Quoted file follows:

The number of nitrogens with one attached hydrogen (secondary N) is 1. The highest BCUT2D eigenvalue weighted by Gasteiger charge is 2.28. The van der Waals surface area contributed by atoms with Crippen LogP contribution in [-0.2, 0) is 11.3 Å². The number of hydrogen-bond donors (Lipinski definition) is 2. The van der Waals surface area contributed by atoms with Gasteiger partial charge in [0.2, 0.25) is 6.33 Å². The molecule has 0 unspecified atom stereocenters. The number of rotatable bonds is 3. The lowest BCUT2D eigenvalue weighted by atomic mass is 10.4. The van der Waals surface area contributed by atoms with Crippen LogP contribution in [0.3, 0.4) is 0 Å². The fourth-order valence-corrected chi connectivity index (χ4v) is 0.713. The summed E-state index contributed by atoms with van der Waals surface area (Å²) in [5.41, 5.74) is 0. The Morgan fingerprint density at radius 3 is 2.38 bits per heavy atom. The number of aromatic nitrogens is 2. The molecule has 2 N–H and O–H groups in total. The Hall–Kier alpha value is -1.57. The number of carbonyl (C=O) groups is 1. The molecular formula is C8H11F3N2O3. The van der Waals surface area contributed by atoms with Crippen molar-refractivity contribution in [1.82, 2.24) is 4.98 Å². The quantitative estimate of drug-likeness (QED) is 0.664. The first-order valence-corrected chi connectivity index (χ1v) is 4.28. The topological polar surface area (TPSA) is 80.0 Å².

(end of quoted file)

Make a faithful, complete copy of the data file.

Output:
The number of nitrogens with one attached hydrogen (secondary N) is 1. The highest BCUT2D eigenvalue weighted by Gasteiger charge is 2.28. The van der Waals surface area contributed by atoms with Crippen LogP contribution in [-0.2, 0) is 11.3 Å². The number of hydrogen-bond donors (Lipinski definition) is 2. The van der Waals surface area contributed by atoms with Gasteiger partial charge in [0.2, 0.25) is 6.33 Å². The molecule has 0 unspecified atom stereocenters. The number of rotatable bonds is 3. The lowest BCUT2D eigenvalue weighted by atomic mass is 10.4. The van der Waals surface area contributed by atoms with Crippen LogP contribution in [0.3, 0.4) is 0 Å². The fourth-order valence-corrected chi connectivity index (χ4v) is 0.713. The summed E-state index contributed by atoms with van der Waals surface area (Å²) in [5.41, 5.74) is 0. The Morgan fingerprint density at radius 3 is 2.38 bits per heavy atom. The number of aromatic nitrogens is 2. The molecule has 2 N–H and O–H groups in total. The Hall–Kier alpha value is -1.57. The number of carbonyl (C=O) groups is 1. The molecular formula is C8H11F3N2O3. The van der Waals surface area contributed by atoms with Crippen molar-refractivity contribution in [1.82, 2.24) is 4.98 Å². The quantitative estimate of drug-likeness (QED) is 0.664. The first-order valence-corrected chi connectivity index (χ1v) is 4.28. The topological polar surface area (TPSA) is 80.0 Å².